International Women's Day 2018 will bring together friends, colleagues and whole communities to think, act and be gender inclusive in order to positively fuel the global momentum striving for gender parity with this year's theme; #PressforProgress.

To celebrate the positive achievements of the women working at Net Natives, we caught up with Cate Sloan, one of our influential and inspiring women and Lead Copywriter, to share her thoughts, advice and achievements.


What challenge(s) did you face and overcome to get to where you are?

I was told again and again that I couldn't make money out of writing. It was hard not to go down with that ship. And also, if the creative culture in a company isn't strong, the worth of copy not proven, then your specialism can be overlooked pretty quickly. You'll get briefed in for jobs with something like 'can you wave your fluffy magic wand over this'.

What are the three most important things you do (or did) that contribute to your success?

I did a Masters in Critical Theory and Writing. I married someone who wants to talk through the madness with me. And I prioritise sleep over everything during the week.

If you could tell your 18-year-old self something that you know now, what would it be?

I've agonised over this, because if I go back and tell my 18-year old self something, she might listen and do things differently and that would change EVERYTHING. And I love where I am. But if I had to, I would say write more letters and don't underestimate yourself.

Who are your top three female role models, and what about each inspires you?

My gut reaction is Joan Didion, Mary Shelley and Frances McDormand.

Joan Didion changed the way I read, she changed the voice in my head. She was relentless in her career, she has a staggering gaze and she taught me the measure of cool, collected, piercing prose.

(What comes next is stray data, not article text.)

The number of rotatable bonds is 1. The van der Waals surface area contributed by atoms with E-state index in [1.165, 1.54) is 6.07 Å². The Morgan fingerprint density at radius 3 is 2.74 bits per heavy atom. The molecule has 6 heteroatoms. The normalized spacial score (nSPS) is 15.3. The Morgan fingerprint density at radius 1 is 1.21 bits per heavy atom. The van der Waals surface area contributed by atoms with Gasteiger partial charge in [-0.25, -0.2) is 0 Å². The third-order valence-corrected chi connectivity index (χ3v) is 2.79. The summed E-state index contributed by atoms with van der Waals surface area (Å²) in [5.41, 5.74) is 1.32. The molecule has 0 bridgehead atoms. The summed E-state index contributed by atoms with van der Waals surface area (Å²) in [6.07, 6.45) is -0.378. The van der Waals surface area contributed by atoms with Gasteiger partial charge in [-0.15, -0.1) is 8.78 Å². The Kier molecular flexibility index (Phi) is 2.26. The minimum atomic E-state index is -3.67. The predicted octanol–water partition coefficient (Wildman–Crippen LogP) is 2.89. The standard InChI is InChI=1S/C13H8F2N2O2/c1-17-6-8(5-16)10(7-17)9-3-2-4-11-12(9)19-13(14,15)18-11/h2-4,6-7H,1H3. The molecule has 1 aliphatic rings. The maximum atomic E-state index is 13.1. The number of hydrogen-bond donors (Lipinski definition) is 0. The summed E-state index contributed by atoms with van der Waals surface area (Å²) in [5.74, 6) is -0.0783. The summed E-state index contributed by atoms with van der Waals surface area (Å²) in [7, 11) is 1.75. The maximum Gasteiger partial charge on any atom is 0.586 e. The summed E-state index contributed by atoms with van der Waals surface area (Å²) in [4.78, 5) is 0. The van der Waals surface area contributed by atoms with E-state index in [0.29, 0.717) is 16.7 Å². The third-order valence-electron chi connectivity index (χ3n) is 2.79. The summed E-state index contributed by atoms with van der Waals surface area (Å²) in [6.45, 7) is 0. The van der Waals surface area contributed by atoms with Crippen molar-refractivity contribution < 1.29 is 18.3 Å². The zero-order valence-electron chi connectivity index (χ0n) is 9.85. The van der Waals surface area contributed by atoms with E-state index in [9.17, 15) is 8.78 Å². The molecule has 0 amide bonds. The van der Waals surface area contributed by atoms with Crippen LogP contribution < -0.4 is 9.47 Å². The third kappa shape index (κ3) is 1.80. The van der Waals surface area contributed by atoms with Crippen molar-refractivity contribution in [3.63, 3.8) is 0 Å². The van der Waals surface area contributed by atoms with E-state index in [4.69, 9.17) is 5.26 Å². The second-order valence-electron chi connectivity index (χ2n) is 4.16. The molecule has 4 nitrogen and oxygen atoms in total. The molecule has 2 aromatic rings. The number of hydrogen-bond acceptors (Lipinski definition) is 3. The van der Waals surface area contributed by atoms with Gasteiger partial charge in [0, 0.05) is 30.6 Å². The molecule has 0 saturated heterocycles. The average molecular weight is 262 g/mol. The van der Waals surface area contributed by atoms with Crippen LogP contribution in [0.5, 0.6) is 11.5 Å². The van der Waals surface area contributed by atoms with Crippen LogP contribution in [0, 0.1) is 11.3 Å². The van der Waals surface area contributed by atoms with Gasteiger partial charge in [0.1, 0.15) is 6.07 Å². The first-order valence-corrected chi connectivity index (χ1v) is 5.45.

I want to say Mary Shelley because of so many reasons but I'll talk about the less obvious, so not the fact that she wrote Frankenstein but the way she wrote it. She was living in Switzerland and she writes in her letters about how the monster lived to her, how she could sense the scale of it out there on the snow planes. It pursued her, and if you've ever read the book you will know how Frankenstein pursues you between the lines, waiting in your periphery until you go home and pick up the book again and see the thing through. I am in love with her imagination.

And Frances McDormand, she is often on my mind like: 'How would she do this thing? How would she navigate these moments?' It's her integrity and the wisdom and the quiet force of her performances. She's the centre of the world in all of her films, she makes it all worthwhile, she makes things endure. And, she doesn't bend to the Hollywood aesthetic, she's one of the only ones.

What is the most fulfilling part of your role?

My team, and being allowed to have a niche, in equal parts. I feel like I've only just begun to scratch the surface of what I can do here, and I know that whatever ideas I have, I will be listened to.

What is your biggest achievement/proudest moment in your career to date?

I haven't had one yet. I mean I might have, but I'm hard on myself. I'm not sure what it would take to let me be proud. An Academy Award?

What advice would you give other women looking to follow a career path in creative writing and marketing?

It would have something to do with identifying your niche and something to do with choosing your battles and something to do with integrity.

What does International Women's Day mean to you?

Celebrating some humans who weren't celebrated for a long time. Because it's not just about women is it? It's a symbol for the marginalised. At least I see it that way. And then we can bring the kind amazing men into the fold, the ones who want to celebrate us too.

If you would like to know more about the opportunities at Natives Group, please visit our careers page or get in touch.


Article by


Megan Dillon

Content Marketing Executive